Carothers DiSante & Freudenberger LLP • October 24, 2016
As election day approaches, employers are reminded that California law requires them to post a notice 10 days before the election informing employees of their voting rights under state law. Specifically, employees must be informed that if they do not have sufficient time outside of working hours to vote, they may take off enough working time that, when added to the voting time available outside of working hours, will enable them to vote. Up to two hours of this time must be paid. The employer can require that the time off for voting be taken at the beginning or end of the employee's shift, whichever allows the most free time for voting and the least time off from the regular working shift.
Jackson Lewis P.C. • October 06, 2016
The DOL’s final rule on paid sick leave was not the only news-making event in the world of leave management last Friday. While additional time off was being lauded by the federal government, additional protected leave was rejected in California.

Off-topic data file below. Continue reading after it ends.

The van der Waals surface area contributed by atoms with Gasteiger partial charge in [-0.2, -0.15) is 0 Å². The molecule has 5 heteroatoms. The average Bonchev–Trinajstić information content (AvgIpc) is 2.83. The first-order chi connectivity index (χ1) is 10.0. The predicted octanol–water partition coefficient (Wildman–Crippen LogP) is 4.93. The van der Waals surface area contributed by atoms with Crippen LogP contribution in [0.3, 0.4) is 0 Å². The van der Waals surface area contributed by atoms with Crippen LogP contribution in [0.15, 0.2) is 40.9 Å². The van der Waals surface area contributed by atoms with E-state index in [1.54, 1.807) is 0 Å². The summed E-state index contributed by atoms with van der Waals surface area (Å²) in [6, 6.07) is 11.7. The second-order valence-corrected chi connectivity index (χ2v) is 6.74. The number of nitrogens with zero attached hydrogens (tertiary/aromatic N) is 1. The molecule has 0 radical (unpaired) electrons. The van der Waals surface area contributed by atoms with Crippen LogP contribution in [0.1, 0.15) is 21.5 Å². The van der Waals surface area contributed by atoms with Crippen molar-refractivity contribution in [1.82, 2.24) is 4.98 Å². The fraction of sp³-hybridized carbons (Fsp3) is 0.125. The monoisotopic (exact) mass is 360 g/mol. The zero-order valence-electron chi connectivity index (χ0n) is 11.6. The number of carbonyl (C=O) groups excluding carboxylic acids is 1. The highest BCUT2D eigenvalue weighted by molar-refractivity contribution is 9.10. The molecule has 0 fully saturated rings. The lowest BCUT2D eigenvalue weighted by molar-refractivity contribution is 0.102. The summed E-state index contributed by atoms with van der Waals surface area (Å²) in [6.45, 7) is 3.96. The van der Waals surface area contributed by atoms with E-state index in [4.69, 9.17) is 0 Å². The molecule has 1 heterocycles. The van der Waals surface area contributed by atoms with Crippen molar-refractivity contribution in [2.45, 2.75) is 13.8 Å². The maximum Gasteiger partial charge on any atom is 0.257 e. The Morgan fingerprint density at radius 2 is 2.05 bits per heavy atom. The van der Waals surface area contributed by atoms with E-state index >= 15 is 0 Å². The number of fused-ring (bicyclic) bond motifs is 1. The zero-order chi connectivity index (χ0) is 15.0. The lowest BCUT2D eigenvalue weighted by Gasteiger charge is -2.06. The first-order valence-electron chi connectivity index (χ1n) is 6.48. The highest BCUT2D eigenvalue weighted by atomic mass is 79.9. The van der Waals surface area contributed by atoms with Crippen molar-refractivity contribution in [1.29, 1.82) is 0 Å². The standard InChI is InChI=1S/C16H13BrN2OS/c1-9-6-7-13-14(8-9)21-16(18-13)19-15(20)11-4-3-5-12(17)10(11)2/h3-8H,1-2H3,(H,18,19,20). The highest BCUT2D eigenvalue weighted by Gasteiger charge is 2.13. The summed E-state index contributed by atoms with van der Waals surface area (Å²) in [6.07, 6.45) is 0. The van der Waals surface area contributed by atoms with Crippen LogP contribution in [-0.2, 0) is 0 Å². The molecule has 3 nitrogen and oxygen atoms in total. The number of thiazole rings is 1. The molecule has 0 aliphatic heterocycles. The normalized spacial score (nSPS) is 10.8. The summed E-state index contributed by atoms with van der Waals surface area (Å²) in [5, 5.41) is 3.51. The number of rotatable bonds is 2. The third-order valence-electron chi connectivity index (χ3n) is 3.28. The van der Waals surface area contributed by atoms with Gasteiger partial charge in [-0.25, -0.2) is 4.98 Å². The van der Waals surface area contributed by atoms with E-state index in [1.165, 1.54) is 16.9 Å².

Jackson Lewis P.C. • September 21, 2016
On September 14, 2016, Governor Jerry Brown signed AB 2377 into law which expands the employer notice requirements regarding domestic violence employee protections provided by Labor Code section 230.1. Despite the protections under current law, many employees remain uninformed about their employment-related rights when it comes to domestic violence. This new bill requires employers of 25 or more to provide written notice to employees of their rights to take protected leave for domestic violence, sexual assault or stalking. Employers must inform each employee of his or her rights upon hire and at any time upon request. The Labor Commissioner must develop and post online a form that employers may use to satisfy these new notice requirements by July 1, 2017. An employer’s obligation to comply with these new disclosure requirements will become effective when the Labor Commissioner posts the new form.
Vedder Price • September 08, 2016
San Diego and Los Angeles recently joined San Francisco, Oakland, Emeryville and Santa Monica in approving their own paid sick leave ordinances, adding a layer of complexity for employers in those jurisdictions. Employers should be aware that these two new ordinances differ in key respects from California's statewide paid sick time law, the Healthy Workplaces, Healthy Families Act of 2014 (the HWHFA), and that they must now comply with both the state and local laws.
Fisher Phillips • June 09, 2016